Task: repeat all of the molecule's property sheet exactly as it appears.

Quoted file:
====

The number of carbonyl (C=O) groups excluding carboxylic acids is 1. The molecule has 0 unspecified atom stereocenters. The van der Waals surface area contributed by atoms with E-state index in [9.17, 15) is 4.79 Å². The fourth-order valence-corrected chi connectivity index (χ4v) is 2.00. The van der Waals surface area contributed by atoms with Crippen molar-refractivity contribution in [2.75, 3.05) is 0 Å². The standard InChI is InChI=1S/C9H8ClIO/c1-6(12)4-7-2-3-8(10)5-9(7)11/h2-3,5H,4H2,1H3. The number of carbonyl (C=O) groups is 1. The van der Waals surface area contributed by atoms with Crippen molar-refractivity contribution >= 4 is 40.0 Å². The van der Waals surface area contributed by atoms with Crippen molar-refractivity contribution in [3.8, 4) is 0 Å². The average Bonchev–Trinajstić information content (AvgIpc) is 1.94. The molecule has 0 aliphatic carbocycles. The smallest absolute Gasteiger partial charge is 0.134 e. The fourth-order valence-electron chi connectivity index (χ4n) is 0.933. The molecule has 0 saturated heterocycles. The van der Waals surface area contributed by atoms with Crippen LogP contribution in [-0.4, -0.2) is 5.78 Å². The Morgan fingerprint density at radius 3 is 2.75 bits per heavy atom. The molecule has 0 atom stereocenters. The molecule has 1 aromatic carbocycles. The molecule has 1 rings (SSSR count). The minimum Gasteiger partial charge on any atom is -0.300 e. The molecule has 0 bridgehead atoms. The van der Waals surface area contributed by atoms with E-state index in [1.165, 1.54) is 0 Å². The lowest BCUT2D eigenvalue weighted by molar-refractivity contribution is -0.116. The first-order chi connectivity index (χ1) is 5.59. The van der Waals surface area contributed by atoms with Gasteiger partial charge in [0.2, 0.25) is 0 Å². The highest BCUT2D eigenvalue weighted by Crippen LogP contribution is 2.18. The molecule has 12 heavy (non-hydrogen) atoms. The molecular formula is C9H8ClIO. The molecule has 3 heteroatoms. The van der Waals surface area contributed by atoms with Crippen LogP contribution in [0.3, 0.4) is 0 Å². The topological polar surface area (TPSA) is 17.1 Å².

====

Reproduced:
The number of carbonyl (C=O) groups excluding carboxylic acids is 1. The molecule has 0 unspecified atom stereocenters. The van der Waals surface area contributed by atoms with E-state index in [9.17, 15) is 4.79 Å². The fourth-order valence-corrected chi connectivity index (χ4v) is 2.00. The van der Waals surface area contributed by atoms with Crippen molar-refractivity contribution in [2.75, 3.05) is 0 Å². The standard InChI is InChI=1S/C9H8ClIO/c1-6(12)4-7-2-3-8(10)5-9(7)11/h2-3,5H,4H2,1H3. The number of carbonyl (C=O) groups is 1. The van der Waals surface area contributed by atoms with Crippen molar-refractivity contribution >= 4 is 40.0 Å². The van der Waals surface area contributed by atoms with Crippen molar-refractivity contribution in [3.8, 4) is 0 Å². The average Bonchev–Trinajstić information content (AvgIpc) is 1.94. The molecule has 0 aliphatic carbocycles. The smallest absolute Gasteiger partial charge is 0.134 e. The fourth-order valence-electron chi connectivity index (χ4n) is 0.933. The molecule has 0 saturated heterocycles. The van der Waals surface area contributed by atoms with Crippen LogP contribution in [-0.4, -0.2) is 5.78 Å². The Morgan fingerprint density at radius 3 is 2.75 bits per heavy atom. The molecule has 0 atom stereocenters. The molecule has 1 aromatic carbocycles. The molecule has 1 rings (SSSR count). The minimum Gasteiger partial charge on any atom is -0.300 e. The molecule has 0 bridgehead atoms. The van der Waals surface area contributed by atoms with E-state index in [1.165, 1.54) is 0 Å². The lowest BCUT2D eigenvalue weighted by molar-refractivity contribution is -0.116. The first-order chi connectivity index (χ1) is 5.59. The van der Waals surface area contributed by atoms with Gasteiger partial charge in [0.2, 0.25) is 0 Å². The highest BCUT2D eigenvalue weighted by Crippen LogP contribution is 2.18. The molecule has 12 heavy (non-hydrogen) atoms. The molecular formula is C9H8ClIO. The molecule has 3 heteroatoms. The van der Waals surface area contributed by atoms with Crippen LogP contribution in [0.3, 0.4) is 0 Å². The topological polar surface area (TPSA) is 17.1 Å².